New trees offer a good metaphor!
As regular followers of this place know (and a huge thank-you to you all) much of last Friday was spent planting trees in a grassy meadow just to the East of our house.
An hour before I sat down to write this post (now 13:30 PST yesterday) I didn’t have a clue as to what to write. Then I read Patrice Ayme’s latest essay and, wow, it punched me in the face. For it resonated so strongly with a few other recent readings.
Patrice’s essay was called Trump A Demagogue? So What? and it opened thus:
“We empowered a demagogue” laments the New York Times ostensibly bleeding heart liberal, the kind Mr. Kristof, in his false “Mea Culpa” editorial, “My Shared Shame: How The Media Made Trump”. By this, Mr. Kristof means that Mr. Trump is a bad person. However, Mr. Kristof’s choice of the word “demagogue” is revealing. (Actually it’s not really his choice: “demagogue” is not Mr. Kristof’s invention: he just repeats like a parrot the most prominent slogan of the worldwide campaign of insults against Trump).
Trump a demagogue? Is Mr. Sanders a “demagogue”, too? (As much of the financial and right-wing press has it: for The Economist and the Financial Times, Trump and Sanders are both “demagogues” and that’s their main flaw.)
To understand fully the word “demagogue” one has to understand a bit of Greek, and a bigger bit of Greek history.
Then later on in that essay, Patrice goes on to quote Andy Grove:
A hard day may be coming for global plutocrats ruling as they do thanks to their globalization tricks. And I am not exactly naive. Andy Grove, founder of Intel, shared the general opinion that much of globalization was just theft & destitution fostering an ominous future (the Hungarian immigrant to the USA who was one of the founders of Intel). He pointed out, an essay he wrote in 2010 that Silicon Valley was squandering its competitive edge in innovation by neglecting strong job growth in the United States.
Mr. Grove observed that: …”it was cheaper and thus more profitable for companies to hire workers and build factories in Asia than in the United States. But… lower Asian costs masked the high price of offshoring as measured by lost jobs and lost expertise. Silicon Valley misjudged the severity of those losses, he wrote, because of a “misplaced faith in the power of start-ups to create U.S. jobs.”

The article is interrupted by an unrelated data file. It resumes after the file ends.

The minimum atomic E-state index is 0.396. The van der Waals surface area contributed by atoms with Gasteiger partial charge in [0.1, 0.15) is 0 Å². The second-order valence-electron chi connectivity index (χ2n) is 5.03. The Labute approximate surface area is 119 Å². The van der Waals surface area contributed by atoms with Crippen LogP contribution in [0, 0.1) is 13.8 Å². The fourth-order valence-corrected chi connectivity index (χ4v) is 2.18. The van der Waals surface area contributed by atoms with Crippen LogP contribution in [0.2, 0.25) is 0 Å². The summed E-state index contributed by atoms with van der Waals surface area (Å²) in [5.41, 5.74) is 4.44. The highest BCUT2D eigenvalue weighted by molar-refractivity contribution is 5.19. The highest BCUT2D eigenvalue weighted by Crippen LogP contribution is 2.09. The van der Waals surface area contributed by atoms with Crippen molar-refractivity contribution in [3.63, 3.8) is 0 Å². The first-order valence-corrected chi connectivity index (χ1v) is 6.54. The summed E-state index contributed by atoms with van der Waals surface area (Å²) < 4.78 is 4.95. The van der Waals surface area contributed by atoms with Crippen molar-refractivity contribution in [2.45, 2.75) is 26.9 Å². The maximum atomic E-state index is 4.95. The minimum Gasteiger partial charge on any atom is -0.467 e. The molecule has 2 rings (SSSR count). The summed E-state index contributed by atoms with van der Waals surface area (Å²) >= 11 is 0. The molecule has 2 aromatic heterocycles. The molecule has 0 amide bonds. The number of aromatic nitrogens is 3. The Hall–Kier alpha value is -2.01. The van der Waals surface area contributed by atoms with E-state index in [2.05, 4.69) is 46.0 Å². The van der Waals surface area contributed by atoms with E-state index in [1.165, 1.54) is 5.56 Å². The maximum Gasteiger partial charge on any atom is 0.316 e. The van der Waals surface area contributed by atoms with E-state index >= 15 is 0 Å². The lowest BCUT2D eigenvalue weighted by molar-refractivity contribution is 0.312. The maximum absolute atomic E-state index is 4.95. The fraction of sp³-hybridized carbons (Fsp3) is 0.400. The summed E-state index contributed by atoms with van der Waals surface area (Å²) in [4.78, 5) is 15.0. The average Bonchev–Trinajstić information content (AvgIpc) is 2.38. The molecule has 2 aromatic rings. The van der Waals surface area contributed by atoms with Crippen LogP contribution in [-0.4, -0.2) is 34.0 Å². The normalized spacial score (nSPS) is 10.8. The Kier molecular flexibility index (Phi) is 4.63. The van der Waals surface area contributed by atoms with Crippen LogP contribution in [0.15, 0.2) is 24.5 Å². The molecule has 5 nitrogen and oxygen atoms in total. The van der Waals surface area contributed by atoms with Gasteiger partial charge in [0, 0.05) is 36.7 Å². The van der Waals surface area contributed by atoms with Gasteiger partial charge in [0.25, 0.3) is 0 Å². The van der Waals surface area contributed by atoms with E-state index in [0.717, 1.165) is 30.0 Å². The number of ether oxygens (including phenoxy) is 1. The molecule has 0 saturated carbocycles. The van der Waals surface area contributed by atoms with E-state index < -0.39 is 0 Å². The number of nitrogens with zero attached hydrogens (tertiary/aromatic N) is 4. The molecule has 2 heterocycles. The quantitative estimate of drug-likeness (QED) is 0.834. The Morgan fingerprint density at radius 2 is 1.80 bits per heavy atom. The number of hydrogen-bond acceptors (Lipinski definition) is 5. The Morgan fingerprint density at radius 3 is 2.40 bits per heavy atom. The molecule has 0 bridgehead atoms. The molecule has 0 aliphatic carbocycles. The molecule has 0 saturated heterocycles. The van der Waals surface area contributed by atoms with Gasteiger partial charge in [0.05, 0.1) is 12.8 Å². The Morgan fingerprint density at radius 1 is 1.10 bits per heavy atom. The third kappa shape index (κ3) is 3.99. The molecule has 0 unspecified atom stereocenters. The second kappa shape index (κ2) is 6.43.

Silicon Valley makes its money from start-ups. However, that phase of a business is different from the scale-up phase, when technology goes from prototypes to mass production. Both phases are important. Only scale-up is an engine for mass job growth — and scale-up is vanishing in the United States (especially with jobs connected to Silicon Valley). “Without scaling,” Mr. Grove wrote, “we don’t just lose jobs — we lose our hold on new technologies” and “ultimately damage our capacity to innovate…
The underlying problem isn’t simply lower Asian costs. It’s our own misplaced faith in the power of startups to create U.S. jobs. Americans love the idea of the guys in the garage inventing something that changes the world. New York Times columnist Thomas L. Friedman recently encapsulated this view in a piece called “Start-Ups, Not Bailouts.” His argument: Let tired old companies that do commodity manufacturing die if they have to. If Washington really wants to create jobs, he wrote, it should back startups.
Friedman is wrong. Startups are a wonderful thing, but they cannot by themselves increase tech employment.”
Spot on! For in my previous life I was the founder of two businesses. First up was Dataview Ltd, based in Colchester, that was formed in the late 1970s and soon became the global distributor of the word processing software Wordcraft, written by Englishman Pete Dowson. Dataview also initiated the ‘dongle’, a software/hardware security device to protect Wordcraft.
The second company founded by me was Aviation Briefing Ltd ‘AvBrief’ that is still going today, albeit with me no longer involved!
So I can reinforce, with hundreds of hours of lost sleep and tears, that growing a company and increasing employment, especially the employment of great technical people, is a very different matter to the start-up phase.
Frankly, regarding Dataview, it was only the luck of meeting Sid Newman that saved my bacon. For within 12 months of starting trading I was already sinking under the load of trying to be the number one salesman (that I was good at) and being the company general manager (that I was total crap at). Sid had years of experience at general management and very quickly let me get on with what I really loved – opening up Wordcraft distributorships all over the world.
The analogy with planting trees is very apt. For any clown can plant the tree but parenting that young tree into a mature forty-foot high beauty takes professional management.
Tomorrow I will return and offer a viewpoint as to how we, as in society, are currently bereft of professional managers.